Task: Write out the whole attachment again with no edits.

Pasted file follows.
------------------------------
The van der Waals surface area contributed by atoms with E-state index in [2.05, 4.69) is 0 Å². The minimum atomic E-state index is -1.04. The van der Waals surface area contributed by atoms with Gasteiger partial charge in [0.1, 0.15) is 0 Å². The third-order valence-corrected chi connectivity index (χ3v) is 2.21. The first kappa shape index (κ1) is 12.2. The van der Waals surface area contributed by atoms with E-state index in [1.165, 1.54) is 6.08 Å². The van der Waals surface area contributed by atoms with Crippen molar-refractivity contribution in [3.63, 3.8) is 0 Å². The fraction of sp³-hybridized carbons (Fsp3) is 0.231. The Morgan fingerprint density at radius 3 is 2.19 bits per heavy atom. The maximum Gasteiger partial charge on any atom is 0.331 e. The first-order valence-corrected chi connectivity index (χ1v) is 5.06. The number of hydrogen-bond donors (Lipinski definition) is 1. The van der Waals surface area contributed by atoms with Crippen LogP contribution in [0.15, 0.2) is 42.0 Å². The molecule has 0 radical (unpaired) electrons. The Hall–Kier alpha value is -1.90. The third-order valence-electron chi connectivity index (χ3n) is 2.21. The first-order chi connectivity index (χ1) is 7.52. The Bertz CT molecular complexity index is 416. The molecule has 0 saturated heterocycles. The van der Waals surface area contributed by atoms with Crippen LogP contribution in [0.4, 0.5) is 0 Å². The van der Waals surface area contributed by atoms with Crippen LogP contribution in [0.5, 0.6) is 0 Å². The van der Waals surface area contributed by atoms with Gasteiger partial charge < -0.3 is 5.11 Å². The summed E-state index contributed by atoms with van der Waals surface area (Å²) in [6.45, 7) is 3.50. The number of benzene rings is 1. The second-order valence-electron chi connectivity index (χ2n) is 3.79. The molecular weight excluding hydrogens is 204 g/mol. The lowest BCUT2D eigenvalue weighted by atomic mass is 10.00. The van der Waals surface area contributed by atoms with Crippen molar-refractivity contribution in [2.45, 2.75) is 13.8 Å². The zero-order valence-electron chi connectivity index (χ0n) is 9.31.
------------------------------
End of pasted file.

The van der Waals surface area contributed by atoms with E-state index in [2.05, 4.69) is 0 Å². The minimum atomic E-state index is -1.04. The van der Waals surface area contributed by atoms with Gasteiger partial charge in [0.1, 0.15) is 0 Å². The third-order valence-corrected chi connectivity index (χ3v) is 2.21. The first kappa shape index (κ1) is 12.2. The van der Waals surface area contributed by atoms with E-state index in [1.165, 1.54) is 6.08 Å². The van der Waals surface area contributed by atoms with Crippen molar-refractivity contribution in [3.63, 3.8) is 0 Å². The fraction of sp³-hybridized carbons (Fsp3) is 0.231. The Morgan fingerprint density at radius 3 is 2.19 bits per heavy atom. The maximum Gasteiger partial charge on any atom is 0.331 e. The first-order valence-corrected chi connectivity index (χ1v) is 5.06. The number of hydrogen-bond donors (Lipinski definition) is 1. The van der Waals surface area contributed by atoms with Crippen LogP contribution in [0.15, 0.2) is 42.0 Å². The molecule has 0 radical (unpaired) electrons. The Hall–Kier alpha value is -1.90. The third-order valence-electron chi connectivity index (χ3n) is 2.21. The first-order chi connectivity index (χ1) is 7.52. The Bertz CT molecular complexity index is 416. The molecule has 0 saturated heterocycles. The van der Waals surface area contributed by atoms with Crippen LogP contribution in [0.4, 0.5) is 0 Å². The van der Waals surface area contributed by atoms with Crippen LogP contribution in [0.5, 0.6) is 0 Å². The van der Waals surface area contributed by atoms with Gasteiger partial charge < -0.3 is 5.11 Å². The summed E-state index contributed by atoms with van der Waals surface area (Å²) in [6.45, 7) is 3.50. The number of benzene rings is 1. The second-order valence-electron chi connectivity index (χ2n) is 3.79. The molecular weight excluding hydrogens is 204 g/mol. The lowest BCUT2D eigenvalue weighted by atomic mass is 10.00. The van der Waals surface area contributed by atoms with Crippen molar-refractivity contribution in [2.45, 2.75) is 13.8 Å². The zero-order valence-electron chi connectivity index (χ0n) is 9.31.